I’ve never known my father. Never met him. Didn’t even know his name for most of my early life because my mother wouldn’t tell me anything about him — and wouldn’t elaborate as to why she wouldn’t tell me.
Finally, I got a first and last name when I was 13 years old, from a maternal aunt. She said he was in the Air Force, had a family and lived in my hometown. But that’s all I ever had to go on. I kept from my mother that her sister had spilled the beans because my mother already hated this aunt.
I’ve never really had a huge need to know who he is. Is that weird? Not sure why that was true. I think it’s partially because my mother, my birth mother, had such terrible taste in men, that I’ve always been convinced in my mind that he was likely not the kind of person who’d be a positive force in my life.
Anyway, now I signed up for a DNA testing service specifically to try to find him and some possible relatives. Not sure why, this late in life, I decided to try and track him down.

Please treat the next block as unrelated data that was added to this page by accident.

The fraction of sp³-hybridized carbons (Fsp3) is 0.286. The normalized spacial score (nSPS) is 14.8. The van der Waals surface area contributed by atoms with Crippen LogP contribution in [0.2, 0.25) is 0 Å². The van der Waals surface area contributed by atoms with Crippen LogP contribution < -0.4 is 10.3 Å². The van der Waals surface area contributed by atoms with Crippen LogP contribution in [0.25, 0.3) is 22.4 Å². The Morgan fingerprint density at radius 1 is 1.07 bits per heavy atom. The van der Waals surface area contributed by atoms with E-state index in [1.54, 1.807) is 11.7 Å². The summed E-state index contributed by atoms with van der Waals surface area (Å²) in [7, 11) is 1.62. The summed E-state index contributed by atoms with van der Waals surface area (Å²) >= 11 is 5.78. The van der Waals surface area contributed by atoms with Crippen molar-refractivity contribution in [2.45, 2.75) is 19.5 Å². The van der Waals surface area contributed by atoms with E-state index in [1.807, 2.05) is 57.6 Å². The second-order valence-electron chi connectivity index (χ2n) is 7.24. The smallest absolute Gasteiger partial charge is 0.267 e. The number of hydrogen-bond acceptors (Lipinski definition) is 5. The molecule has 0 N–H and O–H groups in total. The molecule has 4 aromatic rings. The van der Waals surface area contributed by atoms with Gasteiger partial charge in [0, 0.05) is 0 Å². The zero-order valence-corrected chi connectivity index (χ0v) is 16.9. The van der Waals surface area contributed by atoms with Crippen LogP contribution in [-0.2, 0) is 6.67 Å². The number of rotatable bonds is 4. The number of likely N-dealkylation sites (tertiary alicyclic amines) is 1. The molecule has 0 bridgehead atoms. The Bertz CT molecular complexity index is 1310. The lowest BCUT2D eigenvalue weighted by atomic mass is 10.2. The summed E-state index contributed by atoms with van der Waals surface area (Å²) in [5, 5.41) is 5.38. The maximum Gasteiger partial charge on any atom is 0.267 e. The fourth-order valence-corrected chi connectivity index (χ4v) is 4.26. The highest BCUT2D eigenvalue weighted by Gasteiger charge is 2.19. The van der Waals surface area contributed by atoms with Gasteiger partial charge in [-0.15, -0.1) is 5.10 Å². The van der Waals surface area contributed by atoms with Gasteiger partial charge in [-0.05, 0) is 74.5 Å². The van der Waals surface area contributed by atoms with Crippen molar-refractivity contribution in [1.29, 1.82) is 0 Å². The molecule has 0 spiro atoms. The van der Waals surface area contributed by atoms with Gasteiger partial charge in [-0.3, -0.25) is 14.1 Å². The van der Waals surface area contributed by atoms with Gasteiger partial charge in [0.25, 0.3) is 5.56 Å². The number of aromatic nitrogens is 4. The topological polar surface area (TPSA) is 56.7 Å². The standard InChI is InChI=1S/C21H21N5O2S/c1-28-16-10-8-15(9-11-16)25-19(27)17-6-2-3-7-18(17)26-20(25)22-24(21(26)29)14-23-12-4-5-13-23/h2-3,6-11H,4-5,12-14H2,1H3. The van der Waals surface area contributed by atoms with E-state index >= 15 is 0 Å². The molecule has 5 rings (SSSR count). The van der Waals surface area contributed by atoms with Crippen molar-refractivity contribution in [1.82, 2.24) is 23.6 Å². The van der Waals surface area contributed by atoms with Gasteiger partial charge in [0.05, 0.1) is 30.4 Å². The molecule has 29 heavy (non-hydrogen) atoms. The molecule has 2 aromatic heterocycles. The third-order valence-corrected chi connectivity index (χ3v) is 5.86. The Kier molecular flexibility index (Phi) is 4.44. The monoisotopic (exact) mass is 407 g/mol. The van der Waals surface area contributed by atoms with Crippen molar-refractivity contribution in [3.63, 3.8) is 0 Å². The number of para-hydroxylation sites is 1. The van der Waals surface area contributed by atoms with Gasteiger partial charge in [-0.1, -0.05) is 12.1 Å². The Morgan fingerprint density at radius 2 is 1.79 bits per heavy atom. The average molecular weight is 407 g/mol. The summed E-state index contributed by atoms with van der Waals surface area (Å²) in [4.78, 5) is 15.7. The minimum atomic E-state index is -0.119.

I think it’s partially because the thing I’ve thought all my life had no effect whatsoever on me — not having a father figure in my life — has definitely affected me in very negative ways that I still don’t completely understand.
Perhaps I’ll find an elderly guy who is well-adjusted and open to having another son in the twilight of his existence.
I’ll be writing here about how it goes with the DNA test and search. Assuming something comes of the test.
The ways you think these things might work out, during times when you fantasize about the worst and best ways it can play out, are often so far from reality for people whose experiences I’ve read about.